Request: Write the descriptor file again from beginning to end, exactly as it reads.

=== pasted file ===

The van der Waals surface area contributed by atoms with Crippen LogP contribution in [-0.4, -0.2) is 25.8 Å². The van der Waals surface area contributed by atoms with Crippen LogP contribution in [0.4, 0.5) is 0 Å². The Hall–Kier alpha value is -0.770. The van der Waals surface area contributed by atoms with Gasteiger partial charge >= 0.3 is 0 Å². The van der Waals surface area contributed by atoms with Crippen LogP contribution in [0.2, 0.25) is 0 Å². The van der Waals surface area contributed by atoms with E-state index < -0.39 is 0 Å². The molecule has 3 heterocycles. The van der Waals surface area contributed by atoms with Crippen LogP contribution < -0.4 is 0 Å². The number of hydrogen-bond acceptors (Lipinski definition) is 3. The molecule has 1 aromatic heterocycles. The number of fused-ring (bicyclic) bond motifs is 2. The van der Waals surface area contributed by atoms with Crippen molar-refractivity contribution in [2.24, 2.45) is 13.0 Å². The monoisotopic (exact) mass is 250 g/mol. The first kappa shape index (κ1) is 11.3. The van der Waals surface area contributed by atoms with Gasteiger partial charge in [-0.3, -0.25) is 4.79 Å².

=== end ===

The van der Waals surface area contributed by atoms with Crippen LogP contribution in [-0.4, -0.2) is 25.8 Å². The van der Waals surface area contributed by atoms with Crippen LogP contribution in [0.4, 0.5) is 0 Å². The Hall–Kier alpha value is -0.770. The van der Waals surface area contributed by atoms with Gasteiger partial charge >= 0.3 is 0 Å². The van der Waals surface area contributed by atoms with Crippen LogP contribution in [0.2, 0.25) is 0 Å². The van der Waals surface area contributed by atoms with E-state index < -0.39 is 0 Å². The molecule has 3 heterocycles. The van der Waals surface area contributed by atoms with Crippen LogP contribution < -0.4 is 0 Å². The number of hydrogen-bond acceptors (Lipinski definition) is 3. The molecule has 1 aromatic heterocycles. The number of fused-ring (bicyclic) bond motifs is 2. The van der Waals surface area contributed by atoms with Crippen molar-refractivity contribution in [2.24, 2.45) is 13.0 Å². The monoisotopic (exact) mass is 250 g/mol. The first kappa shape index (κ1) is 11.3. The van der Waals surface area contributed by atoms with Gasteiger partial charge in [-0.3, -0.25) is 4.79 Å².